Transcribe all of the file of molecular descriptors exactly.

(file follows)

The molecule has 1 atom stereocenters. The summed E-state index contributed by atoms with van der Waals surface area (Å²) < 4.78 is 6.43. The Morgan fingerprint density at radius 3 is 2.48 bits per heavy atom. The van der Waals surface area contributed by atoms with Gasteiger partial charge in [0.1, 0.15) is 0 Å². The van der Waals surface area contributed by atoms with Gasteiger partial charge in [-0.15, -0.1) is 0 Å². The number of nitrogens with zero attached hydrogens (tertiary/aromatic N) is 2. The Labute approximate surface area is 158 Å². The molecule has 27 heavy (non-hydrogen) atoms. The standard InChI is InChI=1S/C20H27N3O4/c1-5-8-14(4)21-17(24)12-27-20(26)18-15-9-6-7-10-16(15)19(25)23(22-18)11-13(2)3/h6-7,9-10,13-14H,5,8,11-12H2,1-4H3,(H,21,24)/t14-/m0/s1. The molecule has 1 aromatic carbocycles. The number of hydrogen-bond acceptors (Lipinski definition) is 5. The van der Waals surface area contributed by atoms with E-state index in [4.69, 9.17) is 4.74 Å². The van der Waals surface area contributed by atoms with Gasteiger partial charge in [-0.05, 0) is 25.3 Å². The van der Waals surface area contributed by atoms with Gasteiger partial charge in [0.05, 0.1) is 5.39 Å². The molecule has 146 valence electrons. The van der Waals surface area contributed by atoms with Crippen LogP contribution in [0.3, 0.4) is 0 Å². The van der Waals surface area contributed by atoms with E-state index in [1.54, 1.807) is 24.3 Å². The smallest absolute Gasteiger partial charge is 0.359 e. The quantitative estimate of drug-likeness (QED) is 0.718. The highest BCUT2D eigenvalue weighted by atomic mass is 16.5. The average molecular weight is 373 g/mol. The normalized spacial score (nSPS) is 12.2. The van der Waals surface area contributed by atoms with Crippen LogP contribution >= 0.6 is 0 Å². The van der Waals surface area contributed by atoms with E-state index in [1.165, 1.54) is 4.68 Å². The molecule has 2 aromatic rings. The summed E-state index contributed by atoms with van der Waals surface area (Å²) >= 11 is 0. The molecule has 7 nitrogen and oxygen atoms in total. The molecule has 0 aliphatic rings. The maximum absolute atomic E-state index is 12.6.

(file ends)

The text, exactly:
The molecule has 1 atom stereocenters. The summed E-state index contributed by atoms with van der Waals surface area (Å²) < 4.78 is 6.43. The Morgan fingerprint density at radius 3 is 2.48 bits per heavy atom. The van der Waals surface area contributed by atoms with Gasteiger partial charge in [0.1, 0.15) is 0 Å². The van der Waals surface area contributed by atoms with Gasteiger partial charge in [-0.15, -0.1) is 0 Å². The number of nitrogens with zero attached hydrogens (tertiary/aromatic N) is 2. The Labute approximate surface area is 158 Å². The molecule has 27 heavy (non-hydrogen) atoms. The standard InChI is InChI=1S/C20H27N3O4/c1-5-8-14(4)21-17(24)12-27-20(26)18-15-9-6-7-10-16(15)19(25)23(22-18)11-13(2)3/h6-7,9-10,13-14H,5,8,11-12H2,1-4H3,(H,21,24)/t14-/m0/s1. The molecule has 1 aromatic carbocycles. The number of hydrogen-bond acceptors (Lipinski definition) is 5. The van der Waals surface area contributed by atoms with E-state index in [4.69, 9.17) is 4.74 Å². The van der Waals surface area contributed by atoms with Gasteiger partial charge in [-0.05, 0) is 25.3 Å². The van der Waals surface area contributed by atoms with Gasteiger partial charge in [0.05, 0.1) is 5.39 Å². The molecule has 146 valence electrons. The van der Waals surface area contributed by atoms with Crippen LogP contribution in [0.3, 0.4) is 0 Å². The van der Waals surface area contributed by atoms with E-state index in [1.54, 1.807) is 24.3 Å². The smallest absolute Gasteiger partial charge is 0.359 e. The quantitative estimate of drug-likeness (QED) is 0.718. The highest BCUT2D eigenvalue weighted by atomic mass is 16.5. The average molecular weight is 373 g/mol. The normalized spacial score (nSPS) is 12.2. The van der Waals surface area contributed by atoms with Crippen LogP contribution >= 0.6 is 0 Å². The van der Waals surface area contributed by atoms with E-state index in [1.165, 1.54) is 4.68 Å². The molecule has 2 aromatic rings. The summed E-state index contributed by atoms with van der Waals surface area (Å²) >= 11 is 0. The molecule has 7 nitrogen and oxygen atoms in total. The molecule has 0 aliphatic rings. The maximum absolute atomic E-state index is 12.6.